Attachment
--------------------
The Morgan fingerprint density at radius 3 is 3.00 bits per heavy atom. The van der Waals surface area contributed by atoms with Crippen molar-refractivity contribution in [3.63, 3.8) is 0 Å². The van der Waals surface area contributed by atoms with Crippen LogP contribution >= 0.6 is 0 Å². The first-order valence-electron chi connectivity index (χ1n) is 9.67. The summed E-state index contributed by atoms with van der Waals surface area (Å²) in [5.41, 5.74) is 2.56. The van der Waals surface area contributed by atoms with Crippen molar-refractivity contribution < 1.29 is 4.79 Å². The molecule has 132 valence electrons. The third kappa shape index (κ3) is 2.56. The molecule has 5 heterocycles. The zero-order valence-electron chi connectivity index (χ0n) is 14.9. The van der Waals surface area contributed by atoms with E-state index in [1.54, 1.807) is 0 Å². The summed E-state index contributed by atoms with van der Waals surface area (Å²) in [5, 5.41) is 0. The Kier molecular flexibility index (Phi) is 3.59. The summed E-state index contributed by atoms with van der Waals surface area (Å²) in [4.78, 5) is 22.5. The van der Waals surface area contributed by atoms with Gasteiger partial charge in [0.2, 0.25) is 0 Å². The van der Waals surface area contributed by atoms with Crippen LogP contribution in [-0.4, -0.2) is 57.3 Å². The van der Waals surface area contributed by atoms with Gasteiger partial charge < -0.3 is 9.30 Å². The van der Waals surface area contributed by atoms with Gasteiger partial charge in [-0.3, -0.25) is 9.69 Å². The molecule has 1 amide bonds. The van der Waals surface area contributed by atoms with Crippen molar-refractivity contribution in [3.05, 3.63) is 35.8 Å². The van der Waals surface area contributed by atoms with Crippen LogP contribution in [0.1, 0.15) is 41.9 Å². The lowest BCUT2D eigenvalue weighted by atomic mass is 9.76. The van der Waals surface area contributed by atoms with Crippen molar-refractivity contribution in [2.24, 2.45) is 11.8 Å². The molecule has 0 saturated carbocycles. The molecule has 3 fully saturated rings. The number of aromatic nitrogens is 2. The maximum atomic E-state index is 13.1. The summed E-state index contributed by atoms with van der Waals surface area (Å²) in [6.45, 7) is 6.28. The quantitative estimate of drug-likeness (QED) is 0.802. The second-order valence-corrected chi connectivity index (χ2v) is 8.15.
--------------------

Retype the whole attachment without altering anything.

The Morgan fingerprint density at radius 3 is 3.00 bits per heavy atom. The van der Waals surface area contributed by atoms with Crippen molar-refractivity contribution in [3.63, 3.8) is 0 Å². The van der Waals surface area contributed by atoms with Crippen LogP contribution >= 0.6 is 0 Å². The first-order valence-electron chi connectivity index (χ1n) is 9.67. The summed E-state index contributed by atoms with van der Waals surface area (Å²) in [5.41, 5.74) is 2.56. The van der Waals surface area contributed by atoms with Crippen molar-refractivity contribution < 1.29 is 4.79 Å². The molecule has 132 valence electrons. The third kappa shape index (κ3) is 2.56. The molecule has 5 heterocycles. The zero-order valence-electron chi connectivity index (χ0n) is 14.9. The van der Waals surface area contributed by atoms with E-state index in [1.54, 1.807) is 0 Å². The summed E-state index contributed by atoms with van der Waals surface area (Å²) in [5, 5.41) is 0. The Kier molecular flexibility index (Phi) is 3.59. The summed E-state index contributed by atoms with van der Waals surface area (Å²) in [4.78, 5) is 22.5. The van der Waals surface area contributed by atoms with Gasteiger partial charge in [0.2, 0.25) is 0 Å². The van der Waals surface area contributed by atoms with Crippen LogP contribution in [-0.4, -0.2) is 57.3 Å². The van der Waals surface area contributed by atoms with Gasteiger partial charge < -0.3 is 9.30 Å². The van der Waals surface area contributed by atoms with Gasteiger partial charge in [-0.3, -0.25) is 9.69 Å². The molecule has 1 amide bonds. The van der Waals surface area contributed by atoms with Crippen molar-refractivity contribution in [3.05, 3.63) is 35.8 Å². The van der Waals surface area contributed by atoms with Crippen LogP contribution in [0.1, 0.15) is 41.9 Å². The lowest BCUT2D eigenvalue weighted by atomic mass is 9.76. The van der Waals surface area contributed by atoms with Crippen molar-refractivity contribution in [2.24, 2.45) is 11.8 Å². The molecule has 0 saturated carbocycles. The molecule has 3 fully saturated rings. The number of aromatic nitrogens is 2. The maximum atomic E-state index is 13.1. The summed E-state index contributed by atoms with van der Waals surface area (Å²) in [6.45, 7) is 6.28. The quantitative estimate of drug-likeness (QED) is 0.802. The second-order valence-corrected chi connectivity index (χ2v) is 8.15.